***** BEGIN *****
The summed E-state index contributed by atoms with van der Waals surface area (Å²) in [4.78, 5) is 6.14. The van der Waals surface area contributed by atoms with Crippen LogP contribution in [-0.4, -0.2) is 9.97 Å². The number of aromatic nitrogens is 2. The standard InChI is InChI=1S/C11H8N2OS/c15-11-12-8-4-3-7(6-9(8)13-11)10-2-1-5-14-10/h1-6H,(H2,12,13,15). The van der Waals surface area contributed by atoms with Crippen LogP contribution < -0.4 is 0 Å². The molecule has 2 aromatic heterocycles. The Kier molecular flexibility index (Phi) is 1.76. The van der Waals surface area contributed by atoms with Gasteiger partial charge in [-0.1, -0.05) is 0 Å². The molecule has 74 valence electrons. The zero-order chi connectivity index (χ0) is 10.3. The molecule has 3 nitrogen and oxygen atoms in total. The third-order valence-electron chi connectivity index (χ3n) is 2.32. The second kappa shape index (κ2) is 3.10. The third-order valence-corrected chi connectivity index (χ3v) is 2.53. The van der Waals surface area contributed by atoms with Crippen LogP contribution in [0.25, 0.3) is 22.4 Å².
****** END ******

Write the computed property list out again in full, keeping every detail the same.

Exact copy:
The summed E-state index contributed by atoms with van der Waals surface area (Å²) in [4.78, 5) is 6.14. The van der Waals surface area contributed by atoms with Crippen LogP contribution in [-0.4, -0.2) is 9.97 Å². The number of aromatic nitrogens is 2. The standard InChI is InChI=1S/C11H8N2OS/c15-11-12-8-4-3-7(6-9(8)13-11)10-2-1-5-14-10/h1-6H,(H2,12,13,15). The van der Waals surface area contributed by atoms with Crippen LogP contribution < -0.4 is 0 Å². The molecule has 2 aromatic heterocycles. The Kier molecular flexibility index (Phi) is 1.76. The van der Waals surface area contributed by atoms with Gasteiger partial charge in [-0.1, -0.05) is 0 Å². The molecule has 74 valence electrons. The zero-order chi connectivity index (χ0) is 10.3. The molecule has 3 nitrogen and oxygen atoms in total. The third-order valence-electron chi connectivity index (χ3n) is 2.32. The second kappa shape index (κ2) is 3.10. The third-order valence-corrected chi connectivity index (χ3v) is 2.53. The van der Waals surface area contributed by atoms with Crippen LogP contribution in [0.25, 0.3) is 22.4 Å².